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Fahrenheit 451 (book)

A novel by Ray Bradbury

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In Honor Of All Banned Books...

  • Oct 14, 2000
Rating:
+5
Pros: Everything

Cons: Such things are actually going on as you read this!

Instead of choosing one from the frighteningly long list of books frequently banned in America, I have chosen a novel which surprisingly does not appear on the list. Fahrenheit 451 is perhaps the definitive word on censorship, as well as the most terrifying novel I have ever read...

Set in an ominous future where entertainment comes from wall sized televisions ,preferably all 4 walls, with even more trite content than programming today (if you can imagine that!),or perhaps breaking glass in the fun house, or speeding along at life threatening speeds in your vehicle attempting to hit pedestrians. A good citizen's first duty is to report anyone acting in a suspicious manner and above all anyone you suspect may have the most heinous and dangerous deviance of hoarding books!

An alarm shrills through the night air,and they come.The Firemen,not there to save you from literal fire, but to protect all society from the flames of knowledge lurking in the written word just waiting to destroy, subvert, and incite the masses. Spewing righteous fire they dispense justice,and in the blink of an eye the evil words are gone, the deviant quietly disposed of, and a collective sigh of relief blows away the bitter smoke...

Montage is a Fireman who begins to question his job,his life,& his society. Of course, questioning such things is just the first step toward even worse evils, like thinking for yourself! Inspired not only by encounters with such social deviants, but by the empty soul of his wife Montage begins hoarding books. His boss is well aware, and gives him the option to read them all so he can see just how worthless they are and then they can burn them together, OR be hunted down as a criminal and driven from society.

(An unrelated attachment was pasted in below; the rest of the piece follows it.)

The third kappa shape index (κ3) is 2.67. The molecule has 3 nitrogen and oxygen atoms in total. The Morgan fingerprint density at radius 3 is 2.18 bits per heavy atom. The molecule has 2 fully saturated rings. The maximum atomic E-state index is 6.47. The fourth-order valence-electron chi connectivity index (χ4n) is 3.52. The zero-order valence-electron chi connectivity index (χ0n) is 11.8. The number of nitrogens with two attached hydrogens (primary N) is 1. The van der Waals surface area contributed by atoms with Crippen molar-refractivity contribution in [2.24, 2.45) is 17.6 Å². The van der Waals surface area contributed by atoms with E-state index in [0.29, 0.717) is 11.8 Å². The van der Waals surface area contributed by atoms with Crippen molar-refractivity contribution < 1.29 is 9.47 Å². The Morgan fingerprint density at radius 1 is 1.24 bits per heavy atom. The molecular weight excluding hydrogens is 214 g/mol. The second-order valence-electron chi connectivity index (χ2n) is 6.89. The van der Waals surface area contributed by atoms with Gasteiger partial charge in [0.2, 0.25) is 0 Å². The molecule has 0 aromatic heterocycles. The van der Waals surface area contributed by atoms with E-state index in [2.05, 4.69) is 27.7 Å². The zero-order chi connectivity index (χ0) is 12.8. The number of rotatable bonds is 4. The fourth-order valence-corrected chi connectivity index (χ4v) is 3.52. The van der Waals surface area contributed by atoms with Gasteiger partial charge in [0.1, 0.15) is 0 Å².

Montage cannot give up the inspiration he finds, so he runs. Pursued to the edge of "civilization", the media fakes his execution to alleviate the fears of all good citizens, and Montage escapes only to find a new society living in the wilds. A society whose members give up their own names, take on the name of a written work, commit it to memory, and then burn the book. The thoughts and ideals expressed in a written work cannot be lost if someone remembers it, nor can it be taken from you and destroyed. Someday, they will be ready for us again..is the ideal expressed by one of Montage's new brothers.


Here are some more wise words on the topic:

"If liberty means anything at all, it means the right to tell people what they do not want to hear." - George Orwell author of 1984 and Animal Farm in which he warned us that "All animals are created equal, some are just more equal than others."

"Censorship reflects a society's lack of confidence in itself."- Potter Stewart

"They that can give up essential liberty to obtain a little temporary safety deserve neither liberty nor safety." - Benjamin Franklin

"Censorship, like charity, should begin at home; but unlike charity it should end there." - Clare Booth Luce

Yes, books are banned in America. Search under banned books for more information, and you will find countless works which have opened the eyes of many people; including far too many novels by Judy Blume, several by Roald Dahl, Madeline L'Engle, and Mark Twain; the list is distressing to say the least.
We have gone from the ideals of a Democracy to a society of Hypocrisy.

It calls to mind another way our government has broken the Right to Freedom of Speech which states that people have the right to gather peacefully and protest decisions made by the government- for just one example, a peaceful protest was planned & people gathering while California was being Governed by Mr. Ronald Reagan. Protestors were allowed into the area by riot-geared troops, and not allowed to leave. Reagan ordered them to be bombed with tear gas...Things like this are still happening today.

I do not know when we came so frighteningly close to the antithesis of all that America was meant to be, but knowledge is the first step toward any great change. Please, educate yourself and others. Read the other reviews here in the banned book write off. Read everything you can, and then spread the word. Kimber_333 has some ideas on how to combat this dangerous censorship. As someone once said, "The Truth is a virus."... so try to infect everyone you know.

In closing I would like to quote one more wise person....